8. 8. Exploiting the Internet of Things with investigative analytics Infobright Infobright is a provider of analytic database technology that comes in three flavours: enterprise-class appliance configurations, software-only installations, and embedded OEM implementations. At its core, Infobright is a columnar database initially built on MySQL. Column-oriented databases are better suited for analytics than row-based databases since, unlike transaction processing environments, it is commonly the case that only a limited subset of columns are required from each record. By grouping the data together in this way, the database only needs to retrieve columns that are relevant to the query, greatly reducing the overall I/O. Being column-based also has the advantage of providing improved compression, which further reduces storage and improves performance. However, Infobright goes beyond the conventional use of columns to provide even better performance, better compression, and reduced administration through the use of its Knowledge Grid. This is based on the concept of Data Packs. The data within each column is stored in 64K item groupings called Data Packs. The use of Data Packs improves data compression as the optimal compression algorithm is applied based on the data contents. According to Infobright, an average compression ratio of 10:1 is achieved after loading data into Infobright (though many users see compression of 40:1 and more). At the same time the software creates metadata about the contents of each Data Pack as it is being loaded. This metadata is stored in the Knowledge Grid. The Knowledge Grid contains information about the contents of each Data Pack as well as the relationships between Data Packs, which are automatically created and stored. This includes a set of statistics and aggregate values of the data from each Data Pack, such as MIN, MAX, SUM, AVG, COUNT, and Number of NULLs. A further set of metadata describing ranges of numeric value occurrences and character positions, as well as column relationships between Data Packs, is also stored. © 2013 Bloor Research 6 As a query comes in, Infobright uses the information in the Knowledge Grid to determine which Data Packs are relevant to the query before decompressing any data. In many cases, the summary information already contained in the Knowledge Grid is sufficient to resolve the query, and nothing is decompressed. Working together, the Data Packs, Knowledge Grid and Infobright’s iterative computing engine (Granular Computing Engine) should ensure fast, consistent query performance even when data volumes increase dramatically. Needless to say, the Knowledge Grid is automatically updated whenever the database is updated. Note that, thanks to the Knowledge Grid, Infobright does not require you to partition or index the data. This not only reduces administration but it also prevents data skew, which is a performance problem for vendors using horizontal (row-based) partitioning and which forces re-balancing of the database. In addition, by eliminating the need to partition the data, Infobright delivers support for ad hoc queries, which are a foundational requirement for investigative analytics. The reason for this is that if you partition (or shard) your data, you limit the way that you can access the data: if your query matches the way you have partitioned the data then your queries will perform well—but if they don’t then they won’t. In other words, partitioning works best when you know in advance what queries you are going to ask: which is the antithesis of ad hoc and self-service query processes. By not needing to partition data, Infobright ensures a consistent level of query performance regardless of the nature of the query (assuming equal complexity). In so far as loading is concerned this can run at up to TBs per hour within a multi-machine loader configuration with Infobright. Many customers use Infobright in a highly dynamic production environment where new data needs to be loaded and accessed within minutes for near-real-time analytics. A Bloor White Paper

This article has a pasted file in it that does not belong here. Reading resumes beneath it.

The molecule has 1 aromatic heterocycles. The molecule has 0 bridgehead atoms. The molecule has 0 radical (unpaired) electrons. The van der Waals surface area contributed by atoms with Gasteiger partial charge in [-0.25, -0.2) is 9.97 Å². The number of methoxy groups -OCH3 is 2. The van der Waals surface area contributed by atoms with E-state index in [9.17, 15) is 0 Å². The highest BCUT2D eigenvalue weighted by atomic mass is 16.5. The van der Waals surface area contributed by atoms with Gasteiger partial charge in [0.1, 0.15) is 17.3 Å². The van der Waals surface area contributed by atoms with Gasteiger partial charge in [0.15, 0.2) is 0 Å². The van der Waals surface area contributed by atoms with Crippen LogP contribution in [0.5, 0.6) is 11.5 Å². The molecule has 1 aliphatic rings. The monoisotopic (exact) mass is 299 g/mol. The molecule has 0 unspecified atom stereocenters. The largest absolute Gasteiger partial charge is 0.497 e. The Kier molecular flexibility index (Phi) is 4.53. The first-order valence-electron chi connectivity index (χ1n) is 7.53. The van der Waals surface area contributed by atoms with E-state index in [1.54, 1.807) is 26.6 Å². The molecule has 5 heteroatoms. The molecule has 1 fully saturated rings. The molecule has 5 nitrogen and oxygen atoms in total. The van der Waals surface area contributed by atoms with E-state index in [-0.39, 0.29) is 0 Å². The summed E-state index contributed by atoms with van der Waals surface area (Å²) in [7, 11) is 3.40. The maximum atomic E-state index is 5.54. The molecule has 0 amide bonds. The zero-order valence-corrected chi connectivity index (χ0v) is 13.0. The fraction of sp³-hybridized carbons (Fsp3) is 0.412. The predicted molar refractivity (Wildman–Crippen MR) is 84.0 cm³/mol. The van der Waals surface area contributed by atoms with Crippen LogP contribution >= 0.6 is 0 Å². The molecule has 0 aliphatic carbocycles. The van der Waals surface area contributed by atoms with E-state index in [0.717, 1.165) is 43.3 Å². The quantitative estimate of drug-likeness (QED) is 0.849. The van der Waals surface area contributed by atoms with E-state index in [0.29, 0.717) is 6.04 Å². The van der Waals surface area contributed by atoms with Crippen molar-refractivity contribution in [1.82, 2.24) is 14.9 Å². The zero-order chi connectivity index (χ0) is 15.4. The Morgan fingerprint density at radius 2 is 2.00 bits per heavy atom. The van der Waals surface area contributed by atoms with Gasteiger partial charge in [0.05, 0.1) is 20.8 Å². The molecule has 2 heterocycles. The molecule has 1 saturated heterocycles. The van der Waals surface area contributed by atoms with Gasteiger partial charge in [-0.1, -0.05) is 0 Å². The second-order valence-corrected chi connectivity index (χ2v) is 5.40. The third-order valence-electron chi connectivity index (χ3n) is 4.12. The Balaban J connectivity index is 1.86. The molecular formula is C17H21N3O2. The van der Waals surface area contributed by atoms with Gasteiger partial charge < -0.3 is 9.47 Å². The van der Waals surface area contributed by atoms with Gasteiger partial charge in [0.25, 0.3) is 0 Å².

9. 9. Exploiting the Internet of Things with investigative analytics Conclusion As Kevin Ashton wrote, back in the last century, “The Internet of Things has the potential to change the world, just as the Internet did. Maybe even more so.” It has taken more than a decade but the Internet of Things is here. It isn’t yet as widely implemented as it will be and it will take a while before its full impact is felt, both at a business level and in our daily lives, especially as it is exploited through the use of investigative analytics. But make no mistake: it is here and it is growing. From a business perspective this has very significant repercussions, with the addition of investigative analytics the Internet of Things will enable substantial steps forward in customer service in the present, and in business planning for the future. Like all major technology changes this combination of capabilities offers both opportunities and threats and there will be winners and losers. The winners will be those that grasp these new technologies and use them to enhance and expand their business. Further Information Further information about this subject is available from http://www.BloorResearch.com/update/2170 A Bloor White Paper 7 © 2013 Bloor Research